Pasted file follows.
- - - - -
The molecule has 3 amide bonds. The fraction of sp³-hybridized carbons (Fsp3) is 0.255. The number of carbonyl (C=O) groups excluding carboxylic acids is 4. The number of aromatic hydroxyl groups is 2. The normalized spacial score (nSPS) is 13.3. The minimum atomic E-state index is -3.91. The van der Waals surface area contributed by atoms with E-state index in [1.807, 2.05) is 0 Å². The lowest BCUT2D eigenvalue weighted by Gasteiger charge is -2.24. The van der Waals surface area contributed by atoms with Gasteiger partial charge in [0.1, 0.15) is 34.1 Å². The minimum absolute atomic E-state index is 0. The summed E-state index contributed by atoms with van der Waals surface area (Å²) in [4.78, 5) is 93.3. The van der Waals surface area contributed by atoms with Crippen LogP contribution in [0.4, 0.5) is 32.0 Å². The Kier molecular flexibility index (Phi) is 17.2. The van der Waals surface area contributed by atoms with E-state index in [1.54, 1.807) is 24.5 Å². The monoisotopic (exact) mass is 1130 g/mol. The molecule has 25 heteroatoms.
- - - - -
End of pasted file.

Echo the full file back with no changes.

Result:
The molecule has 3 amide bonds. The fraction of sp³-hybridized carbons (Fsp3) is 0.255. The number of carbonyl (C=O) groups excluding carboxylic acids is 4. The number of aromatic hydroxyl groups is 2. The normalized spacial score (nSPS) is 13.3. The minimum atomic E-state index is -3.91. The van der Waals surface area contributed by atoms with E-state index in [1.807, 2.05) is 0 Å². The lowest BCUT2D eigenvalue weighted by Gasteiger charge is -2.24. The van der Waals surface area contributed by atoms with Gasteiger partial charge in [0.1, 0.15) is 34.1 Å². The minimum absolute atomic E-state index is 0. The summed E-state index contributed by atoms with van der Waals surface area (Å²) in [4.78, 5) is 93.3. The van der Waals surface area contributed by atoms with Crippen LogP contribution in [0.4, 0.5) is 32.0 Å². The Kier molecular flexibility index (Phi) is 17.2. The van der Waals surface area contributed by atoms with E-state index in [1.54, 1.807) is 24.5 Å². The monoisotopic (exact) mass is 1130 g/mol. The molecule has 25 heteroatoms.